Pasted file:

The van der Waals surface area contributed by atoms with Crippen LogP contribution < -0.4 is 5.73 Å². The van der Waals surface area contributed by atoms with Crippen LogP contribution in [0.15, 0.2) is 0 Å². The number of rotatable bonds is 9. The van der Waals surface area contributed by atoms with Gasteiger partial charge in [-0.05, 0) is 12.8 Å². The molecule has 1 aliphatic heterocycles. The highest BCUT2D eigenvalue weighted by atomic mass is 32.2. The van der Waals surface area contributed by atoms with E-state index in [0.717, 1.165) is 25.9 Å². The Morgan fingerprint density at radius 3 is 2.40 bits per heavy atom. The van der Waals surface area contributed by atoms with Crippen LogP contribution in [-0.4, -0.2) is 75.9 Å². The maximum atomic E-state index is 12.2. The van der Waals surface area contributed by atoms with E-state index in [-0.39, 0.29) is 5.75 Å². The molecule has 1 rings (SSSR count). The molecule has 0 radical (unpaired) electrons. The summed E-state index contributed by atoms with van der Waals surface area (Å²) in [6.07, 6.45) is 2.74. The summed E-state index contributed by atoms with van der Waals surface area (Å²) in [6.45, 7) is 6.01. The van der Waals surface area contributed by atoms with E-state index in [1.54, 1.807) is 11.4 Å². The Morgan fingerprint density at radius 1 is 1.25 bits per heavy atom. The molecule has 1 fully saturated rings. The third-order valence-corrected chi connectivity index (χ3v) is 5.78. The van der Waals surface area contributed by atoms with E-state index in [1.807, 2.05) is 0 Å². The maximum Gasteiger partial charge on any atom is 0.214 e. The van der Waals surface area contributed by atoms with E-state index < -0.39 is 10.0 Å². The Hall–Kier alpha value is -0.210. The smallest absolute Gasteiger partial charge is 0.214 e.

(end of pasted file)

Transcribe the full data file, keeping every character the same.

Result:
The van der Waals surface area contributed by atoms with Crippen LogP contribution < -0.4 is 5.73 Å². The van der Waals surface area contributed by atoms with Crippen LogP contribution in [0.15, 0.2) is 0 Å². The number of rotatable bonds is 9. The van der Waals surface area contributed by atoms with Gasteiger partial charge in [-0.05, 0) is 12.8 Å². The molecule has 1 aliphatic heterocycles. The highest BCUT2D eigenvalue weighted by atomic mass is 32.2. The van der Waals surface area contributed by atoms with E-state index in [0.717, 1.165) is 25.9 Å². The Morgan fingerprint density at radius 3 is 2.40 bits per heavy atom. The van der Waals surface area contributed by atoms with Crippen LogP contribution in [-0.4, -0.2) is 75.9 Å². The maximum atomic E-state index is 12.2. The van der Waals surface area contributed by atoms with E-state index in [-0.39, 0.29) is 5.75 Å². The molecule has 1 rings (SSSR count). The molecule has 0 radical (unpaired) electrons. The summed E-state index contributed by atoms with van der Waals surface area (Å²) in [6.07, 6.45) is 2.74. The summed E-state index contributed by atoms with van der Waals surface area (Å²) in [6.45, 7) is 6.01. The van der Waals surface area contributed by atoms with E-state index in [1.54, 1.807) is 11.4 Å². The Morgan fingerprint density at radius 1 is 1.25 bits per heavy atom. The molecule has 1 fully saturated rings. The third-order valence-corrected chi connectivity index (χ3v) is 5.78. The van der Waals surface area contributed by atoms with E-state index in [1.807, 2.05) is 0 Å². The maximum Gasteiger partial charge on any atom is 0.214 e. The van der Waals surface area contributed by atoms with E-state index < -0.39 is 10.0 Å². The Hall–Kier alpha value is -0.210. The smallest absolute Gasteiger partial charge is 0.214 e.